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The CTCA blog

Annual blood tests may be the key to diagnosing ovarian cancer early

CTCA

There are currently no screening tests for ovarian cancer. As a result, it's uncommon for women to be diagnosed with the disease in its earliest stages—when it's most treatable. But a new study that analyzed women's blood samples every year offers hope for early diagnosis.

Researchers tracked levels of the protein CA-125, a known marker for ovarian cancer, in 4,051 post-menopausal women over 11 years. The researchers tracked changes in CA-125 levels and women with sudden increases in the protein were referred to a gynecologist and had an ultrasound.

Fucoidan may help fight cancer but research is still early

CTCA

Fucoidan is a natural food compound with a funny name that has shown promise in fighting cancer.

Found in many forms of brown seaweed, fucoidan is a type of complex carbohydrate called a polysaccrharide and is composed of various sugars, sugar acids and sulfur-containing groups. 

While seaweed has been a staple food in Asian countries for thousands of years, brown seaweed has only been the focus of research for the past decade. Fucoidan, in particular, has received the most attention.

Heredity & cancer: Should you and your family undergo testing for cancer?

CTCA

There has been a great deal of discussion in the news lately about genetic testing, following Angelina Jolie’s decision to have a preventive double mastectomy after genetic testing revealed she had a high risk of developing breast and ovarian cancer.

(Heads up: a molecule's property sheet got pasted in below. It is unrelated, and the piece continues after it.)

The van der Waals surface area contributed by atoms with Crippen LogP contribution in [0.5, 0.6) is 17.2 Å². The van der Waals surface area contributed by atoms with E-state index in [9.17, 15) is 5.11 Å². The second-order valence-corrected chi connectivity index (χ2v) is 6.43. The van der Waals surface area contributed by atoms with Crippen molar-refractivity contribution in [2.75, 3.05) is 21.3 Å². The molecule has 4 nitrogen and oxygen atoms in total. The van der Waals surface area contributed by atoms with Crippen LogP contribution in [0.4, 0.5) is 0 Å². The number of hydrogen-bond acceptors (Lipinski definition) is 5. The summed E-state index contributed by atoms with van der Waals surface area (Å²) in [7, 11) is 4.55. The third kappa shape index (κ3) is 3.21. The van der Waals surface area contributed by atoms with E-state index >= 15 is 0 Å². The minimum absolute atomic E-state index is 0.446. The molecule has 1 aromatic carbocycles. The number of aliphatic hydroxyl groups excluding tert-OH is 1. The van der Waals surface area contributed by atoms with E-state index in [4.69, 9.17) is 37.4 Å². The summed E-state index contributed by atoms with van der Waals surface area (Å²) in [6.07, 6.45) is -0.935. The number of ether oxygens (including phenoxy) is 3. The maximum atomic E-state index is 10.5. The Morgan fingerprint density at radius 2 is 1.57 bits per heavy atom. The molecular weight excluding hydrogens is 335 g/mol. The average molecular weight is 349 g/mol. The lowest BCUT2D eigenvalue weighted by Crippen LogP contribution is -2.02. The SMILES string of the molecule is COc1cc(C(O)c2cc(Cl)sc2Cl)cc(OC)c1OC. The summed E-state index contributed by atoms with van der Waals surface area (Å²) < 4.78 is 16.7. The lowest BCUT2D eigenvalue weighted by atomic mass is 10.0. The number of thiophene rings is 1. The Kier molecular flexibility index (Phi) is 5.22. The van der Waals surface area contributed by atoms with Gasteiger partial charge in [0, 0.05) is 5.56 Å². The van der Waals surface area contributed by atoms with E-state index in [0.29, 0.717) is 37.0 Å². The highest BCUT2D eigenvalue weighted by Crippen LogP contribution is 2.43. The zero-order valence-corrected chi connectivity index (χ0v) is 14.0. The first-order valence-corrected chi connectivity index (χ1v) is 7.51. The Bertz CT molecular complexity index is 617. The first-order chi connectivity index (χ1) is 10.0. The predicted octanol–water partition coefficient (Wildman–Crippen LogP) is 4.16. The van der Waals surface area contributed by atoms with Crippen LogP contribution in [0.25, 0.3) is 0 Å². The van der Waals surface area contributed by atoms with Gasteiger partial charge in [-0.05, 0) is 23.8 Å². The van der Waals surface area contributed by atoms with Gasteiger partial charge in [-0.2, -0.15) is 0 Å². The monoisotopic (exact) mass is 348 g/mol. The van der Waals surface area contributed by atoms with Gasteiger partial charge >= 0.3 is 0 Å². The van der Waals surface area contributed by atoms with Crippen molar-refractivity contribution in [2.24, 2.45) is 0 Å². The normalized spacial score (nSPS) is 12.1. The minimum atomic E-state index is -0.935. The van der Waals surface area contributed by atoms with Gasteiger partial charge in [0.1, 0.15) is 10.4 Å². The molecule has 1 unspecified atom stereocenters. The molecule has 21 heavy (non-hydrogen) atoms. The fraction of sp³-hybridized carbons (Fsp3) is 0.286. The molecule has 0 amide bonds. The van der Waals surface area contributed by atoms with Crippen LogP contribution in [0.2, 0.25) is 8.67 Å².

Jolie, whose mother died from ovarian cancer, is prompting many to ask their doctors if genetic testing is right for them.

Eric Fowler, Manager of Genetics Counseling at CTCA outside Chicago, answered some common questions about inherited cancers and genetic testing.

Understanding and managing acute pain

Raed Rahman, DO

Acute pain, unlike chronic pain, resolves itself in time and is not persistent. Acute pain has a short duration, though it can vary from seconds to hours or days to a few months (usually less than six months). 

Someone with acute pain has a reasonable expectation that the injury will heal. Chronic pain, on the other hand, persists over a long period of time.

Meet clinician blogger Dr. Raed Rahman

Raed Rahman, DO

I've made it my life's passion to help patients experiencing pain due to cancer so they can focus on what's most important: healing. I am writing this blog to inform and educate and to provide you with the hope and courage you need to continue moving forward. My No. 1 message to you is that you don't have to live with pain.

Snoezelen® therapy can reduce cancer-related stress

CTCA

Cancer patients are often stressed-out – physically, emotionally and socially – and being stressed out can make fighting cancer even more difficult.

Patients who can cope with their stress using, for example, relaxation and stress management techniques have lower levels of depression, less anxiety and fewer symptoms related to cancer and its treatment.

Meet clinician blogger Dr. Maurie Markman

Maurie Markman, MD

I have been blogging for over 10 years because I believe that it is important to inform the public and other professionals in my field of advances in medicine and science. I am the Senior Vice President of Clinical Affairs and National Director of Medical Oncology at Cancer Treatment Centers of America (CTCA). My hope for writing here is not to force my opinion, but to encourage discussion of important topics surrounding medicine.

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